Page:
Frost Highlights in the Springtime
Frost Highlights in the Springtime
ESP_059681_2410  Science Theme: Mass Wasting Processes
This image of a crater rim strikingly shows what appear to be bright white flows coming from gullies in the crater wall. However, HiRISE has been watching these gullies for some time (going all the way back to our first observation in 2012) and the flow features have been there for years. The new aspect is the bright white coloration, which is frost.

This is the earliest in the springtime that this area has been observed, and just like some winter mornings here on Earth, the conditions on Mars can be just right for frost to form. The interesting thing is that the frost appears on the gully deposits and not as much on the surrounding rock, indicating the physical properties of the gully deposits are different.

Written by: Ross Beyer (audio: Tre Gibbs)  (3 September 2019)
Acquisition date
20 April 2019

Local Mars time

Latitude (centered)

Longitude (East)

Spacecraft altitude
309.9 km (192.6 miles)

Original image scale range
31.3 cm/pixel (with 1 x 1 binning) so objects ~94 cm across are resolved

Map projected scale
25 cm/pixel and North is up

Map projection

Emission angle

Phase angle

Solar incidence angle
60°, with the Sun about 30° above the horizon

Solar longitude
13.9°, Northern Spring

For non-map projected images
North azimuth:  96°
Sub-solar azimuth:  313.0°
Black and white
map projected  non-map

IRB color
map projected  non-map

Merged IRB
map projected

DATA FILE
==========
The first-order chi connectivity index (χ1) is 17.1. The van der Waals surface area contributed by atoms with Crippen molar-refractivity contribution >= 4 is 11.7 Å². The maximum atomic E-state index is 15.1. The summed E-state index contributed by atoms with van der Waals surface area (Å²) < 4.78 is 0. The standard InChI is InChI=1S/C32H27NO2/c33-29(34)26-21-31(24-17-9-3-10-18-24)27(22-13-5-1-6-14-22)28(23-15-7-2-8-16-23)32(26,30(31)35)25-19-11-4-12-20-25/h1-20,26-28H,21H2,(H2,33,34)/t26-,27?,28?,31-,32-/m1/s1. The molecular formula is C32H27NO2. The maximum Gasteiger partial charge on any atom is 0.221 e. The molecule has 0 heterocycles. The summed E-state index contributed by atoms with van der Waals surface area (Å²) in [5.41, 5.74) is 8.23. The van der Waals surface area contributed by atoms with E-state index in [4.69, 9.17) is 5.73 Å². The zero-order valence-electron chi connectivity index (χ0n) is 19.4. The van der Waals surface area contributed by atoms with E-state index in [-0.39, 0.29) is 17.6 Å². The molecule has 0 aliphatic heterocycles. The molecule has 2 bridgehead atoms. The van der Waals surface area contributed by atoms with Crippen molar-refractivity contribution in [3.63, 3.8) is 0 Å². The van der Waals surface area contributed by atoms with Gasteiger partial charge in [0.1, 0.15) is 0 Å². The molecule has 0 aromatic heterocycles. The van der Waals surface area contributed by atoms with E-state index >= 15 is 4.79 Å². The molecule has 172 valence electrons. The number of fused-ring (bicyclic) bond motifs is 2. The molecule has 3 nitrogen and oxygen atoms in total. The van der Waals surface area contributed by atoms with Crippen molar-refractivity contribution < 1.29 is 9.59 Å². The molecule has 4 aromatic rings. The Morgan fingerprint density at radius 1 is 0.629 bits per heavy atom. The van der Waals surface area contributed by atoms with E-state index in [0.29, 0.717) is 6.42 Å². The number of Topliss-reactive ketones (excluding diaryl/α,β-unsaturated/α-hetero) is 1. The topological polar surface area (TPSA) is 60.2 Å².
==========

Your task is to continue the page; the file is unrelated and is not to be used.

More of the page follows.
Merged RGB
map projected

RGB color
non-map projected

Black and white
map-projected   (662MB)

IRB color
map-projected   (404MB)

Black and white
map-projected  (275MB)
non-map           (305MB)

IRB color
map projected  (90MB)
non-map           (252MB)

Merged IRB
map projected  (182MB)

Merged RGB
map-projected  (175MB)

RGB color
non map           (251MB)
B&W label
Color label
Merged IRB label
Merged RGB label
EDR products

IRB: infrared-red-blue
RGB: red-green-blue
About color products (PDF)

Black & white is 5 km across; enhanced color about 1 km
For scale, use JPEG/JP2 black & white map-projected images

All of the images produced by HiRISE and accessible on this site are within the public domain: there are no restrictions on their usage by anyone in the public, including news or science organizations. We do ask for a credit line where possible:

NASA’s Jet Propulsion Laboratory, a division of the California Institute of Technology in Pasadena, Calif., manages the Mars Reconnaissance Orbiter for NASA’s Science Mission Directorate, Washington. The HiRISE camera was built by Ball Aerospace and Technology Corporation and is operated by the University of Arizona.